Aberdeen Standard Investments Scottish Open
Gullane GC, Gullane, East Lothian, United Kingdom - Scotland 12 Jul 2018 - 15 Jul 2018
Tuesday, 10 July 2018
Richie Ramsay  (European Tour)
Richie Ramsay (European Tour)

Ahead of his tenth professional appearance at the Aberdeen Standard Investments Scottish Open, Richie Ramsay took some time out to write this week’s Player Blog. From his home just 20 miles from Gullane, the Scot counts down his five favourite Scottish links courses, why he loves links golf and his first introduction to the oldest form of the game.

“Geez, look how far the ball runs”

That was my first impression of links golf when I was about 12 or 13 years old. I grew up in Aberdeen and played at a parkland course named Hazelhead. Each year there was a big junior tournament in the summer named the “Hands Across The Sea”. It was at Kings Links near the seaside and it felt like a Major to me growing up. It was my first introduction to a big regional event and I took it so seriously. It was a traditional links course and always played hard and fast in the summer. I couldn’t believe how far you could hit shots, how far the ball ran and the fact that if you landed a ball near the hole, it rarely stayed there. It was all brand new. I loved it. I loved it so much that I won that week and never really looked back.

The thing I love about links golf is the variety. The variety of shots you hit, the variety of course design, the variety of weather, the variety in how each courses plays day-to-day. One day you can be playing a hole down wind and getting close to green, the next day you could be hitting a fairway wood to the green. It’s so different from the majority of golf we play on Tour, with the hard, fast ground. You have to be smart with how you flight the ball and understand how it’s going to react when it hits the slopes. You have to use the ground and be creative in how it can help you funnel the ball in the fairway or around the greens. The course design makes you think about each and every shot. You can’t just get up there and it. It’s challenging but also very rewarding. There’s nothing in golf like the feeling of hitting a crisp long iron into a wind on a links course. You know if you miss it just slightly, it will get punished. The noise of the strike, the small crisp divot, the low ball flight, it makes you feel like Tiger Woods in his prime when you pull it off! It’s addictive.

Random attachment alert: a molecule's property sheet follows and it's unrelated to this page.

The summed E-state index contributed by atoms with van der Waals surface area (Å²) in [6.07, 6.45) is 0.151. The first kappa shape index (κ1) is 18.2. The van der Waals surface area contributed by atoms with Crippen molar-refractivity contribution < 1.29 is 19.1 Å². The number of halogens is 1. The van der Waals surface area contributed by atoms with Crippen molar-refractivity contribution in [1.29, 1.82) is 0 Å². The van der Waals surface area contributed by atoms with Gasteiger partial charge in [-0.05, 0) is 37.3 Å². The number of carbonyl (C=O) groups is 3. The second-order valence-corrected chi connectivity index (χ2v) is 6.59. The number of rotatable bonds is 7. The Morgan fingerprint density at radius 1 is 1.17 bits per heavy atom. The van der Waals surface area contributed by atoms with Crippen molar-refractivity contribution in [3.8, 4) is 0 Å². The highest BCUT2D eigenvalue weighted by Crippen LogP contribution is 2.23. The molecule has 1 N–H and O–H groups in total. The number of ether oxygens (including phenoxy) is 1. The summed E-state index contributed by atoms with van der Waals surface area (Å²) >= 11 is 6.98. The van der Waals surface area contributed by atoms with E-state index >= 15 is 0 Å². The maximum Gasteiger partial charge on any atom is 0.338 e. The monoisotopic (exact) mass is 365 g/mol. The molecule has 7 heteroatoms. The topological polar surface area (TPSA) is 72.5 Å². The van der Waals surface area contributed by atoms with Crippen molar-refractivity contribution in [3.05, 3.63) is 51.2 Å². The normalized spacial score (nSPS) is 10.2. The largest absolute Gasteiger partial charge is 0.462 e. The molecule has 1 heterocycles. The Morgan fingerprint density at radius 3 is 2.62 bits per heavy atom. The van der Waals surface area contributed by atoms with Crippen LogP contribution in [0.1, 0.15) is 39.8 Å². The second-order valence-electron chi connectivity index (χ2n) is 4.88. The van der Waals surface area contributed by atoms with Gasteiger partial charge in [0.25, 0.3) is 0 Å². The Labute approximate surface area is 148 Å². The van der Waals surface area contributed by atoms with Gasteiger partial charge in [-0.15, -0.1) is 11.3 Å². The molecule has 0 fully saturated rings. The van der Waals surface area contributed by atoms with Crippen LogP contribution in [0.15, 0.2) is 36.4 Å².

I sometimes get asked what I think makes a good links course? To me, it’s the landscape. Sculpting holes between and through sand dunes takes real skill but can create such great visuals that a good links course will look rugged, challenging but beautiful all at the same time. The way links courses use the ocean and coastline is important and there’s plenty of examples of how to do that in Scotland. From old style courses like Prestwick and North Berwick to more modern links designs like Kingbarns, we’re spoilt for choice and blessed to have so many links courses on our doorstep.

The European Tour have asked me to countdown my top five favourite Scottish links courses, so let’s get into it.

Number five on my list is Carnoustie, home to this year’s Open. It’s a truly great test of golf and one of the fairest courses you’ll find. My first memory of it was watching Paul Lawrie win there in 1999. I remember the conditions were brutal and his amazing round on Sunday in the rain. I was 16 and at friend’s house and just about to leave to head home when Van de Velde was on the 72nd hole. Obviously things didn’t go well for him and there was a play-off. I ended up staying over and we watched the whole thing and all of Paul’s interviews after. It was great to see a local player win the Claret Jug and I remember jumping around in my mate’s house when he finally won.


The course itself is so pure, lots of slight dog-legs and subtle bunkering. I played there at the 2007 Open and remember thinking during a practice round “I’m not sure what all the fuss is about, it’s not that tough!”. Then on Thursday morning, I saw where they had put the pins and it completely changed the challenge of playing and scoring there. Padraig won that year and I actually played with him over the first two days. He didn’t actually play great but he was just so gritty. If he had a birdie chance he took it and if he missed a green, he got up and down. He knew where to miss it and limited his mistakes and it was a real lesson in how to play Carnoustie and win on a links golf.

Carnoustie probably has the best, and most challenging, finishing holes in The Open rota. Those last four or five holes are just immense. A round there is never over until you’ve holed a putt on the final green and that presents a real mental challenge throughout the round and especially on that closing hole. It’s a card-wrecker just waiting to happen.

Next up on my list is Royal Aberdeen. It’s where I grew up and played a lot of my links golf as a boy. I won the Junior Championship there and then won the Men’s Four Day Open as a junior as well. My US Amateur trophy is actually kept in the clubhouse and the club recently made me an honorary member, which meant a great deal to me. Safe to say I know the place pretty well!